Henrik Pedersen


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Nearly a year into the new normal, BoConcept turns to members of its design team, Karim Rashid, Morten Georgsen and Henrik Pedersen, to ask how the pandemic is affecting their respective design-worlds.

The (not so) new normal

As the world wrestles the varied implications of a second wave, BoConcept speaks to three of its award-winning designers. Morten Georgsen (based in Valencia, Spain), Henrik Pedersen (Aarhus, Denmark) and Karim Rashid (New York, US) explore the coronavirus’ impact on their process, furniture design, home trends and workspace norms.

How has the pandemic affected your work?

HP: As designers, we’re often travelling, meeting clients, customers and manufacturers. But with that no longer possible, I’ve managed to free up extra time and have become more efficient. Of course that comes at a cost to the social side of our work, which I think does contribute to the process. But it does allow you to be more focussed. On a global scale, creativity seems to be blossoming right now. Our human ingenuity leads us to create novel solutions when faced with adversity. We’ve seen this again and again throughout history. It’s like water, we always find a way of least resistance around an obstacle. This disruption to the everyday creates true and lasting paradigm shifts. It’s something I find encouraging and inspiring, amid all the negativity.

How will the pandemic influence social trends in the home?

MG: I think this has brought an awareness of design and interiors, which will probably continue for years to come. The absence of travelling, the inconvenience of masks and the plain fear for our health have made us “homebodies” – where hygge, comfort and design will have more impact than ever before. We will see an explosion in the home-office category – as we rethink our home; making room for the desk and likely some additional storage. Smaller living through urbanisation and working at home could well create a shift in interior thinking – like when the walls came down between kitchen, dining and living rooms.

And how will those trends bubble to the surface of home furniture design?

KR: Casualism has shaped our lives, our minds, our spaces, so the virtual and physical blur, where luxury is ease, where new comforts prevail. So, our home furnishings have taken on much greater importance to have contemporary comfortable ergonomic inspiring furniture and lighting at home since we spend far more time there than we have in the last 50 years. We also accept that technology is creating better experiences than the physical and hence the physical needs to catch up to the beauty and seamlessness of the digital age. We need fewer but better physical things. More high performance yet more sustainable products.

What work-practice changes are you anticipating?

MG: Quite a few companies have realised that some work can be coordinated from home – though I will say it has been a struggle for us, as any creative group seems to lose some of its strength when working at distance. However, I am not for one second in doubt that the office will have fewer “members” in the near future. I am of the conviction that human beings, to a large degree, need to be with other human beings to realise themselves. And the benefits really become apparent when you are all striving for a common goal, i.e. in an organisation. However, the notion of having your own desk will become less common – a trend we can already see with the rise of hot-desk spaces.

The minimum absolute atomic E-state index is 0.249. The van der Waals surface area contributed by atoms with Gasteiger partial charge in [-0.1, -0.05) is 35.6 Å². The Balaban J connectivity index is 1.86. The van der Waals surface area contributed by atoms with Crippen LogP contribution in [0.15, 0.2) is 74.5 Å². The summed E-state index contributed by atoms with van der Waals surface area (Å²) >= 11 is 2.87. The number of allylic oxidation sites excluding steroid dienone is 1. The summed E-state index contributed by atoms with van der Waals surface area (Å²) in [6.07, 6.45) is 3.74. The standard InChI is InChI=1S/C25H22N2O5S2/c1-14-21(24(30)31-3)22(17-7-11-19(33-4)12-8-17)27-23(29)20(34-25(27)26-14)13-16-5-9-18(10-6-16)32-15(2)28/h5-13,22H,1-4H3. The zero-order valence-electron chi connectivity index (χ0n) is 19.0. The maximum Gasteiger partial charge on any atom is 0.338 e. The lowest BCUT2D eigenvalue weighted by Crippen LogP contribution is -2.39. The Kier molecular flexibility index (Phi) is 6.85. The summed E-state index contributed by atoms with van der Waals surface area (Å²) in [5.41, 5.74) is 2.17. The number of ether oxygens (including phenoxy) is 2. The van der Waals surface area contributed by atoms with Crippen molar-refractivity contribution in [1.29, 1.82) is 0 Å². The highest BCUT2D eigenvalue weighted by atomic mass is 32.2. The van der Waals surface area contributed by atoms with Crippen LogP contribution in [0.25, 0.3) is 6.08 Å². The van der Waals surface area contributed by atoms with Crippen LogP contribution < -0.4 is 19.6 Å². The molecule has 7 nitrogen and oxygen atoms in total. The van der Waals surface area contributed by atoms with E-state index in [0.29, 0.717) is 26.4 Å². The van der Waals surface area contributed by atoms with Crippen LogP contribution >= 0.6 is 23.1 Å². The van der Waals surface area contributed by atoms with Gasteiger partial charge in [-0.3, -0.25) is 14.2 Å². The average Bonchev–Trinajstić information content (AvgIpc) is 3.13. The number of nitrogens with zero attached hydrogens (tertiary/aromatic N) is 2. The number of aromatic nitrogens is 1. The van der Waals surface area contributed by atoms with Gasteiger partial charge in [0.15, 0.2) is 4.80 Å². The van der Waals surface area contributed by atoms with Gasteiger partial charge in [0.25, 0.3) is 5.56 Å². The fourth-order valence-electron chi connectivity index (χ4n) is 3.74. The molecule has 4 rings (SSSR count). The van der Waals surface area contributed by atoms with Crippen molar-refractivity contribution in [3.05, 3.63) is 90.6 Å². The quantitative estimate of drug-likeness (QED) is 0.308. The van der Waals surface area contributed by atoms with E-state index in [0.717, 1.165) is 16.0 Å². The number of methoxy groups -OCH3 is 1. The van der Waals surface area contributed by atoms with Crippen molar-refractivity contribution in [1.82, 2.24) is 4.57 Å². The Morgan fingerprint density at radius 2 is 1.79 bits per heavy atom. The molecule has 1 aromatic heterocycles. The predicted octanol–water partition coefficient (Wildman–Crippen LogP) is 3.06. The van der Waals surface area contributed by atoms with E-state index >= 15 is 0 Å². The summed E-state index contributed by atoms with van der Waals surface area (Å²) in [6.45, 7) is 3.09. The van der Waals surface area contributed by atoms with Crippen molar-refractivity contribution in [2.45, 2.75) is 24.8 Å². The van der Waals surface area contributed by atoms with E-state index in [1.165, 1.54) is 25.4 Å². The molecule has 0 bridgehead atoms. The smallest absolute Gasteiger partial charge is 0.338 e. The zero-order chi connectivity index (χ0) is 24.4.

The interrelation amongst people will for a long time be controlled, with strict sanitary precautions. This is progress for offices, which have often neglected the impact that general distance, clean surfaces and hygiene mean for the overall feel of the environment. Offices will be less congested and more flexible, with quicker and smaller group meetings and an emphasis on light, fresh air ventilation and distance.

How will that impact contract furniture design?

HP: Social distancing and having the ability to control your personal micro-environment will become more and more pertinent. We’re already seeing the rather quick solution of enclosure in our supermarkets, with cashiers serving you behind Perspex sheets. Our challenge, as designers of workspace is to give workers that security while still maintaining the cosy and homely feeling they demand. Making the office a nice place to be.

The good news is that this has been in process for some time, with lots of development in tactile acoustic solutions, work zones and cocooning furniture. The pandemic will simply accelerate the evolution. Moving into the home, I think there will be more focus on creating micro-home-office environments; perhaps soft booth-like designs, providing a pleasing space to work and hold virtual meetings without having to worry about the state of your background.

What should we learn from the pandemic and what changes have you made?

KR: Ideally, it is a wake-up call from mother nature for us to think about consuming less, to slow down and enjoy and appreciate our existence, to clean up the world, to manufacture locally, to farm locally and responsibly, to stop livestock farming, to have fewer children, to digitally work with far less travel, to eradicate toxins, to end political turmoil, to prioritize political spending, to end using paper, to end wars and military investments, to respect the Earth and not take anything from it anymore like oil or trees, and to respect and love each other. To spread Globalove not just for each other but for our environment and our ecosystem.   The only personal change I will make is to only work with companies like BoConcept that are doing great things for people. Less but better, less and smarter.

Additional links:

Henrik Pedersen:


Karim Rashid:


Morten Georgsen:




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